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Hearing aids guide 2024

Audiologist Emily Woodmansey

Hearing loss is the second most common disability in the UK, but if it is identified early enough, hearing aids can be completely transformative. Yet fewer than one-third of people in the UK who could benefit from them actually use them.

When exploring whether hearing aids could be a suitable option, many people turn to the internet for guidance. There is so much confusing information out there it’s hard to know where to start.

So, we’ve done the legwork for you and come up with a comprehensive overview of everything you might need to know about hearing aids. 

We have set out the different routes you can take to getting the best hearing aids for you, and using our expertise, we’ve chosen five hearing aids to suit you, whatever your needs and – importantly – your budget. 

Request a free audiologist consultation

How we research and review hearing aids

Hearing aids compared
hours spent researching
Customer reviews read
Experts consulted

Our researchers and reviewers are dedicated to bringing you the most accurate and up-to-date information so you can make an informed decision when it comes to getting a hearing test and choosing a hearing aid.

We will only recommend a hearing aid after hours of research, head-to-head feature comparisons, and after taking into account verified customer feedback and reviews and the opinions of industry experts.

All of our health articles are fact-checked and verified by our in-house team of fact-checkers, so you can be assured that our content is as accurate and up to date as possible.

For more information on our methodology, read about how we cover hearing aids.

What is a hearing aid?

A hearing aid is an electronic device that helps you to hear and understand more clearly, and is worn in or behind the ear. They are designed primarily to amplify speech and make it more distinct from background noise.

All hearing aids comprise three main components: a microphone, which picks up sound; an amplifier, which adjusts the sound and makes it louder; and a speaker or receiver, which passes the sound signal into your ear.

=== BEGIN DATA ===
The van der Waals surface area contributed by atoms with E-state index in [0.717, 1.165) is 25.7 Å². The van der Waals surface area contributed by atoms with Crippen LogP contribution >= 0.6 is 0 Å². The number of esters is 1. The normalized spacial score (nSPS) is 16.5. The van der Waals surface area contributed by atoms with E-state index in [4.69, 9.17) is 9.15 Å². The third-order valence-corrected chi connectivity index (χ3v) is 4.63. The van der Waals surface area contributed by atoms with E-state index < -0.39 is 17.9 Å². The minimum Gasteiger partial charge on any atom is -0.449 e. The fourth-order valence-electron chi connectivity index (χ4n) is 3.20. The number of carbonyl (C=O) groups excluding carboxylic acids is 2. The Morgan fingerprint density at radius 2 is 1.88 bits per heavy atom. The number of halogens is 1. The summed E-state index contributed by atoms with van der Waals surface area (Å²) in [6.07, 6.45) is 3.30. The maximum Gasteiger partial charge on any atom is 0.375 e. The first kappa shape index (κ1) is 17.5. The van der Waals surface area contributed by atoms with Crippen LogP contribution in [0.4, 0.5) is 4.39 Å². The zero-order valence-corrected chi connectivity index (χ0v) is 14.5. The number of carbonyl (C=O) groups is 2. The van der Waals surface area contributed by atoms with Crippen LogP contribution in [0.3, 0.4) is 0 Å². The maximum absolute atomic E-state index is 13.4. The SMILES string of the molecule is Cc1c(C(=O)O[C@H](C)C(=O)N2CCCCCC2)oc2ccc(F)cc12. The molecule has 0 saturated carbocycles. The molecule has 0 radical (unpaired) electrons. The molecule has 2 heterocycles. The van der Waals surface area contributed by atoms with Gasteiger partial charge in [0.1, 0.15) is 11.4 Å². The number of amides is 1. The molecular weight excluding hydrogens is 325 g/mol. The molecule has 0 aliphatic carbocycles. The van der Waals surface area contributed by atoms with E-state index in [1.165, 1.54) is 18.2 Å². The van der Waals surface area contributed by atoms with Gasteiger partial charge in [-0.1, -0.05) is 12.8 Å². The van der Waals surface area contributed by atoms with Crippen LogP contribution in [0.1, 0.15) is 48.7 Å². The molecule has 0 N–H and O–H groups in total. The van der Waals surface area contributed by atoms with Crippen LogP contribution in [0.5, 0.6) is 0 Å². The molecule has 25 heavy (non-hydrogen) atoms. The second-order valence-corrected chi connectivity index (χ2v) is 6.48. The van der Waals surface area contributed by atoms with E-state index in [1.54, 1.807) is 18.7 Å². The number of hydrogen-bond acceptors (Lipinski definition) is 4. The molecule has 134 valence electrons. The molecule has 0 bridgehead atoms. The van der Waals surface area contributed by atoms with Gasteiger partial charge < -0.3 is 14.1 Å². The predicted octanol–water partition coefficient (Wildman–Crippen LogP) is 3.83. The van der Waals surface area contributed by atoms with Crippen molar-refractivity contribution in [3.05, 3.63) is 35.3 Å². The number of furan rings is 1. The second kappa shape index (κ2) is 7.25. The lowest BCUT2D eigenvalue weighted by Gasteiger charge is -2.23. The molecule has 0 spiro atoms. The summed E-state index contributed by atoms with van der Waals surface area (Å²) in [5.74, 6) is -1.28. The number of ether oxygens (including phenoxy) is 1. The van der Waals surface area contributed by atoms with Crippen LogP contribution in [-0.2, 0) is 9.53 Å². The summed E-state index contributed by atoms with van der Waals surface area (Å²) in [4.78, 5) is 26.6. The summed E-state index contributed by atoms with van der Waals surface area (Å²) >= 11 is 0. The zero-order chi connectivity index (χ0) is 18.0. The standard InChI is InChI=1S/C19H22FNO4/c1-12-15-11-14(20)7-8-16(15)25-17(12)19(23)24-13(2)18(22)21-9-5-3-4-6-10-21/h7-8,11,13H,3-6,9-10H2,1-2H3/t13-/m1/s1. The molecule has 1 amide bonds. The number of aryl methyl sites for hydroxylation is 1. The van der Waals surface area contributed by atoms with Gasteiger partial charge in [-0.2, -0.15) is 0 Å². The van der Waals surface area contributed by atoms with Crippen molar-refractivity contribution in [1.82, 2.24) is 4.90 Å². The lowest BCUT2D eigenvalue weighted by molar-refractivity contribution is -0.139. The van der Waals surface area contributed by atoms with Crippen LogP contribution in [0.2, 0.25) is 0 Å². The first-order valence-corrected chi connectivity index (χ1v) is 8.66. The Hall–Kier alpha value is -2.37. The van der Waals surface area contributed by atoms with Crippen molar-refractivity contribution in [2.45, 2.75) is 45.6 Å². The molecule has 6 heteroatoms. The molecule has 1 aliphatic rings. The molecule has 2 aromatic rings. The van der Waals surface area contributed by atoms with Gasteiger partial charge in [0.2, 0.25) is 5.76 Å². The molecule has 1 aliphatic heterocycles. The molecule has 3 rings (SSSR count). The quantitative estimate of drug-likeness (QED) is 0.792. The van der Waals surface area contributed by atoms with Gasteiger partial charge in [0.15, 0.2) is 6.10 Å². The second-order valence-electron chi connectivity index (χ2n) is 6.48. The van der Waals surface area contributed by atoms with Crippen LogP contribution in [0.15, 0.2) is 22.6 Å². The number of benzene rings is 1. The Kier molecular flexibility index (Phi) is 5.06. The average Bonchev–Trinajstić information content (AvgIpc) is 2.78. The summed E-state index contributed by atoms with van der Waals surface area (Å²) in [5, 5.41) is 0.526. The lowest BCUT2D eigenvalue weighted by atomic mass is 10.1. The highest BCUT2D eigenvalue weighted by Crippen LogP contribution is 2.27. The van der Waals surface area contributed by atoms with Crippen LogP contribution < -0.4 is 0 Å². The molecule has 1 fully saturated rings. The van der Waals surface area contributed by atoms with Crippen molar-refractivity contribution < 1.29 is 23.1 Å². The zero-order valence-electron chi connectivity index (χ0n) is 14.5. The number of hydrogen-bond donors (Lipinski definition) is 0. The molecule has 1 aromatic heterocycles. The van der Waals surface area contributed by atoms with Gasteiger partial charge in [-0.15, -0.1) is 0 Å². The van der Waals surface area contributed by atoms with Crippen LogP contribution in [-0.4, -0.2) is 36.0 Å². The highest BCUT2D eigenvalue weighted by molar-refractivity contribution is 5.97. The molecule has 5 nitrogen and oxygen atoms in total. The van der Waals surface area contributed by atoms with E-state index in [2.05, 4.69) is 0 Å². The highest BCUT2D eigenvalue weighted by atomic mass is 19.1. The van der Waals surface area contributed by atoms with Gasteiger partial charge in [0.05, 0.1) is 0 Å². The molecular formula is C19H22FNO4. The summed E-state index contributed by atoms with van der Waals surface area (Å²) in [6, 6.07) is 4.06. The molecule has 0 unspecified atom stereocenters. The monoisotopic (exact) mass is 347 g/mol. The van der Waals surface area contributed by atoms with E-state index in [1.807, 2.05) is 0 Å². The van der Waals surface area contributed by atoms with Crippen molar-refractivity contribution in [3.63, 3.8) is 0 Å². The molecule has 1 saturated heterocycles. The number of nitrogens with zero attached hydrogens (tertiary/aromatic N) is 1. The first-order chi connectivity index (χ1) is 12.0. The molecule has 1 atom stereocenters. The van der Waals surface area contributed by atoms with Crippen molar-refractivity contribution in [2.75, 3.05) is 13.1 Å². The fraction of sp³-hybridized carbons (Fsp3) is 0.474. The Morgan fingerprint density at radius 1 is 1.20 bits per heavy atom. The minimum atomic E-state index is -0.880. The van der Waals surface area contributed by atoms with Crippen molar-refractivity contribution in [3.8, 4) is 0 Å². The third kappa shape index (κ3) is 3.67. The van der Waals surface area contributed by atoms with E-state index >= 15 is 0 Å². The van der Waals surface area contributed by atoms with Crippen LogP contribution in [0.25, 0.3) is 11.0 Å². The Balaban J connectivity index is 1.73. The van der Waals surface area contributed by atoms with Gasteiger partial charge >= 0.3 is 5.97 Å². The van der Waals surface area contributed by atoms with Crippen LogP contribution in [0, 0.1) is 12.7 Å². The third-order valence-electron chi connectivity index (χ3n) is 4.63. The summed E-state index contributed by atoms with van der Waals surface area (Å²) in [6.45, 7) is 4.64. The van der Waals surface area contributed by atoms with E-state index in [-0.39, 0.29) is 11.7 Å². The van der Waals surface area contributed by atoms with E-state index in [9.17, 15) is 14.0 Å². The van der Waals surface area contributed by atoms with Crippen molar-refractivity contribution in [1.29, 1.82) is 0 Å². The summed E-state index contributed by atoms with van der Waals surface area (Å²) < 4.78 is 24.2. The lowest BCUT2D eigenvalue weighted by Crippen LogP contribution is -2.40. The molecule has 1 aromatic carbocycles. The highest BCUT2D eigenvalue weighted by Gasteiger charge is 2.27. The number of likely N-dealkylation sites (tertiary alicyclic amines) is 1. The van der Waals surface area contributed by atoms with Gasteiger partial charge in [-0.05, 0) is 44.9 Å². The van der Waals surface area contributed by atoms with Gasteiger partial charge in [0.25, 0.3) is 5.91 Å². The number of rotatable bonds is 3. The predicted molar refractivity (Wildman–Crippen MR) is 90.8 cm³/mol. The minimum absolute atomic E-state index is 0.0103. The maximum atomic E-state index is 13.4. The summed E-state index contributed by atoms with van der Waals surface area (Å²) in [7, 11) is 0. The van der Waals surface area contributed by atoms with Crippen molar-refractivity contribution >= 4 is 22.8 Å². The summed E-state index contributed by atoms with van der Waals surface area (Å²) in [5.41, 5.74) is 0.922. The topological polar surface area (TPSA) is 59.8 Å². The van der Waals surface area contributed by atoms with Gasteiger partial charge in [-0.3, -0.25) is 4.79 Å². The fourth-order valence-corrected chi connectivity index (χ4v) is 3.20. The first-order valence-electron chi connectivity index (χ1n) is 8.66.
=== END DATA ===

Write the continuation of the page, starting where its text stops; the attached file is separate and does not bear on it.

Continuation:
According to Hearing Link Services, part of the Hearing Dogs for Deaf People charity, around 2 million people in the UK use hearing aids.

Crucially, hearing aids don’t fix your hearing or cure hearing loss, but they can make your life easier.

man having a hearing aid fitted
Over-the-ear hearing aids are more visible than in-the-ear but have a longer battery life (Adobe)

Types of hearing aids

Hearing aids have come a long way since the days when the only option was a large, beige-coloured contraption made of plastic that clamped conspicuously behind the wearer’s ear. They’ve gotten smaller yet more powerful and discreet over the years. 

It’s worth noting that manufacturers and suppliers often use different terminology to refer to the same style of hearing aid, which can be really confusing. But essentially, there are two main types: behind-the-ear hearing aids and in-the-ear hearing aids.

Behind-the-ear (BTE) hearing aids

behind-the-ear-hearing aids-diagram
BTE hearing aids house the microphone and amp in the main housing, with the speaker connected via a short cable (Adobe)

These comprise a hard case that rests behind your ear and houses the microphone and amplifier. They can be used with either an earmold or a dome, which contains the receiver or speaker. The case is attached to the earmold or dome by a clear, thin tube that hooks over the top of your ear.

Earmolds are usually made of plastic or silicone. They sit in the middle part of the ear called the concha, so they are custom-made to fit the size and shape of your ear.

Ear domes are small, cone-shaped tips that look like the changeable tips you get with in-ear headphones. They are positioned in your ear canal and they come in standard fits.

BTE hearing aids with ear domes are usually called receiver-in-the-ear (RITE) or receiver-in-the-canal (RIC) hearing aids.

In-the-ear (ITE) hearing aids

in-ear-hearing aids diagram
With ITE hearing aids, everything is housed in the in-ear component (Adobe)

In-the-ear hearing aids contain the microphone, amplifier and receiver in a single component you wear completely in your ear. There are a few different sizes and styles, with some fitting deep inside your ear canal and others that are placed just at the entrance to your ear canal.

The largest style is an in-the-canal hearing aid, and it sits in the lower part of the concha. You can still see in-the-canal hearing aids, so they usually come in different colours to match a range of skin tones.

If you’re looking for something more discrete, then there are completely-in-the-canal (CIC) hearing aids, which you place right into your ear canal. They are just about visible if you look hard enough, but they’re typically very discreet.

The smallest and least obtrusive type of in-the-ear device is an invisible-in-the-canal (IIC) hearing aid. As the name suggests, this tiny piece of equipment is designed to be positioned deep into your ear canal so you can’t see it at all.

You might encounter the terms CROS and BiCROS. These are hearing aids for people who have total hearing loss in one ear, and either good hearing or partial hearing loss in their hearing ear. Sound is transmitted from the hearing aid in the ear with no hearing to the device in the better ear so sound can be heard in 360 degrees.

What type of hearing aid is right for me?